Keith Hammelman, PE, Mechanical Engineering Leader

What are you most excited about within your discipline?

I’m really excited about the future of building decarbonization and what that is going to mean for the evolution of HVAC design. This will drive the use of innovative technologies that will decrease our reliance on fossil fuels along with increasing the use of other technologies such as geothermal systems and other energy recovery equipment. This push towards decarbonization is also going to drive the need for increased collaboration between all disciplines, including the increased importance of energy modeling in our design to achieve these goals.

What is the biggest challenge in your discipline and how is your team trying to address it?

I really wish there was just one big challenge our discipline was addressing, but to focus on one would be how we continue to use Revit to the fullest extent possible to streamline our work effort. Some of the items we are working through are the automation of calculations, sizing, and tools to increase coordination amongst the disciplines. We have also undergone an effort to produce “Smart Control Diagrams” to continue to streamline our effort in the production of our documents. Our “Skunk Works” division in the Boston office has been working on a thermal comfort tool which will be used to visualize areas of concern for thermal comfort in our designs.

James Lessard, PE, Electrical Engineering Discipline Leader

What are you most excited about within your discipline?

It’s interesting, we are living through a significant cultural shift in many respects! I think the pandemic, the supply chain issues that the industry (and everyone) is facing, the investment in green technology to address climate change…these driving factors are necessitating novel solutions to new challenges. We are being asked to find creative ways to advance early design packages (as an example), to accelerate procurement of long lead-time items. But, it is also has afforded us opportunities to explore all-electric buildings, providing solar PV, energy reduction, and other green strategies that, in the past, have been avoided due to cost implications on projects.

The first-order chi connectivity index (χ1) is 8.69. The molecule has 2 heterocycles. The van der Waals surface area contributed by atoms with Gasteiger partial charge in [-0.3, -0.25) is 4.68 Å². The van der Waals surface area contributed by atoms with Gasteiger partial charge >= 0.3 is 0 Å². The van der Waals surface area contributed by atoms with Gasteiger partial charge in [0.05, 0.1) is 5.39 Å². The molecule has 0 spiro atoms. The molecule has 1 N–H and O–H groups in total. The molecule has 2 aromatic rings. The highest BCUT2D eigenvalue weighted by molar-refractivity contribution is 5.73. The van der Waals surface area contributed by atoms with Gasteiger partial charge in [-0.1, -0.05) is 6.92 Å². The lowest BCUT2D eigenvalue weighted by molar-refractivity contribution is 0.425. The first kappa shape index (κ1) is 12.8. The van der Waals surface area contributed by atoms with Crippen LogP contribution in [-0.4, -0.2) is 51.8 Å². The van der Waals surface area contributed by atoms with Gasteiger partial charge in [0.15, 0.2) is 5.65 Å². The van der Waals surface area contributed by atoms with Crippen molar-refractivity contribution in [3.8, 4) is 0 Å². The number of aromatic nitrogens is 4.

What is the biggest challenge in your discipline and how is your team trying to address it?

Supply chain issues are a big challenge right now. We are working closely with clients, construction managers, and electrical contractors to identify those facets of our projects that really need to be ordered early in the project. Maintaining a schedule is critical in our industry and is a driver for how projects are managed and implemented (both during design and construction phases). Early design packages, well-coordinated phasing plans, and design-assist efforts are all strategies that we are deploying to mitigate schedule impact.